Upping the Ante—QE2 on its Way from ECB (10/22)     Print Email

By Alexander Privitera Executive Director, European Institute

The latest gathering of the Governing Council (GC) of the European Central Bank (ECB) provided ample ammunition to all those who expect the central bank to expand or extend its program of asset purchases, also known as QE. In his public remarks following the GC meeting President Mario Draghi indicated that a decision could come as early as December. The ECB is shifting from a wait and see approach to a, in Draghi’s own words, “work and assess” mode, as the slowdown of emerging economies is starting to have a negative impact on the euro zone’s exports and risks to the euro zone’s economy are clearly tilted to the downside.

There is no need to stress all the instances in which Draghi’s comments were strikingly dovish (i.e. meaning closer to more stimulus). The initial market reaction, with the euro depreciating sharply against the U.S. dollar and equity markets rallying, demonstrated that investors got the message loud and clear. Barring a sudden improvement in the global economic outlook it is hard to see how Draghi can credibly postpone action much further.

The fact that the FED will hold its December rate setting Federal Open Market Committee (FOMC) almost two weeks after the ECB’s own GC December gathering proves that the ECB is determined to act regardless of the FED’s decisions. Draghi and his colleagues seem to have lost their confidence in the willingness of the Fed to tighten monetary policies in the U.S., regardless of whether the FOMC will announce a first rate hike on December 16 or not. Since the narrative of the “great divergence” rested on the assumption of a significantly tighter monetary policy stance in the US – let’s not forget that it had greatly helped the ECB to achieve its objectives in the first half of the year - it is important for Draghi to find ways to restore it.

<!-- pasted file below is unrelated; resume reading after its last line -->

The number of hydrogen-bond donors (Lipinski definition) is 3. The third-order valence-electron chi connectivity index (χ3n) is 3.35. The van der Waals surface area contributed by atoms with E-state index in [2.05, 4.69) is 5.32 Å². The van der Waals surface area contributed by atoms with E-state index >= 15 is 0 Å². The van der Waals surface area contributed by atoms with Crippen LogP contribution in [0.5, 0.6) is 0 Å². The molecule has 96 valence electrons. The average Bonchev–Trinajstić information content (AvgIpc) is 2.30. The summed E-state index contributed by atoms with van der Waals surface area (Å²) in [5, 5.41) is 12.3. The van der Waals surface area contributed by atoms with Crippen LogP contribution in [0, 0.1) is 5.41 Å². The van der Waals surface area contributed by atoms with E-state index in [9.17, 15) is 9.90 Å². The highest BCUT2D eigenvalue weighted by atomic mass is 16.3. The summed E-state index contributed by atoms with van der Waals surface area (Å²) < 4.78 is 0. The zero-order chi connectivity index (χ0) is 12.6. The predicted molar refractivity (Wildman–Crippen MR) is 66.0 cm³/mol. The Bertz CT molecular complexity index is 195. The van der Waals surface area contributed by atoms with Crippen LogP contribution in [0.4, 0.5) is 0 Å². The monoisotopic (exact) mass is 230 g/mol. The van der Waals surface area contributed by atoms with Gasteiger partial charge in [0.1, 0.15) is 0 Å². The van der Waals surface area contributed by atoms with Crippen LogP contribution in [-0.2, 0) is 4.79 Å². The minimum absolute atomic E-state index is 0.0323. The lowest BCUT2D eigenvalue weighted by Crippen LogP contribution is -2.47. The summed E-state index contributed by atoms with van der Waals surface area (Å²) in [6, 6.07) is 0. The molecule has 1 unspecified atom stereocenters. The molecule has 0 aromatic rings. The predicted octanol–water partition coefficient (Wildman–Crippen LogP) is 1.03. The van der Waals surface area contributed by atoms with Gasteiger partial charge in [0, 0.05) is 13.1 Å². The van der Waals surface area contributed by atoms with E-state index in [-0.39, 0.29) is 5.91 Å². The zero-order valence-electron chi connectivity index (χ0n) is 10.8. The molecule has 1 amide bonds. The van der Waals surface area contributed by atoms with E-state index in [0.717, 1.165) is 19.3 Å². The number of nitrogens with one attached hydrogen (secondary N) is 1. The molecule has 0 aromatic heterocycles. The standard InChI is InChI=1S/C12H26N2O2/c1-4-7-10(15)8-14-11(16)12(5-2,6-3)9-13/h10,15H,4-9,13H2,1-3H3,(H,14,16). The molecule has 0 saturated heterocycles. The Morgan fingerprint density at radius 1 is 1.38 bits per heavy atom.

But what was striking in this latest press conference of Draghi was his reluctance to embark into a long debate about what countries, and therefore governments need to do in order to enact structural reforms. This was another instance in which Draghi ‘the savior of the euro zone’, felt much more comfortable in his traditional role of a politically independent central banker. Furthermore, Draghi’s comments were not particularly bearish about the Euro zone’s economy at all. While he admitted that risks were growing, he also talked of significant structural reforms that had already been enacted and were supporting many euro area economies, about a sustained, albeit predominantly cyclical recovery, of better financing conditions, of domestic demand driven growth – all things that should make the economy more resilient against outside shocks.

However, he obliquely cited the impact of China’s slowdown on Germany as potentially sizeable, given the country’s exposure to the Chinese market. As to the impact of the Volkswagen emission scandal and the refugee/migrant crisis he said it was still too early to say what that would be. Given the fact that Germany is currently shouldering the biggest burden of the refuges crisis I wonder: is Germany slowly becoming a source of economic uncertainty? If that is the case, any help it could get, even in form of even looser monetary policies, could help it to better absorb the shock. It would be ironic if Germany turned out to need “QE2” more than any other euro zone’s economy currently does.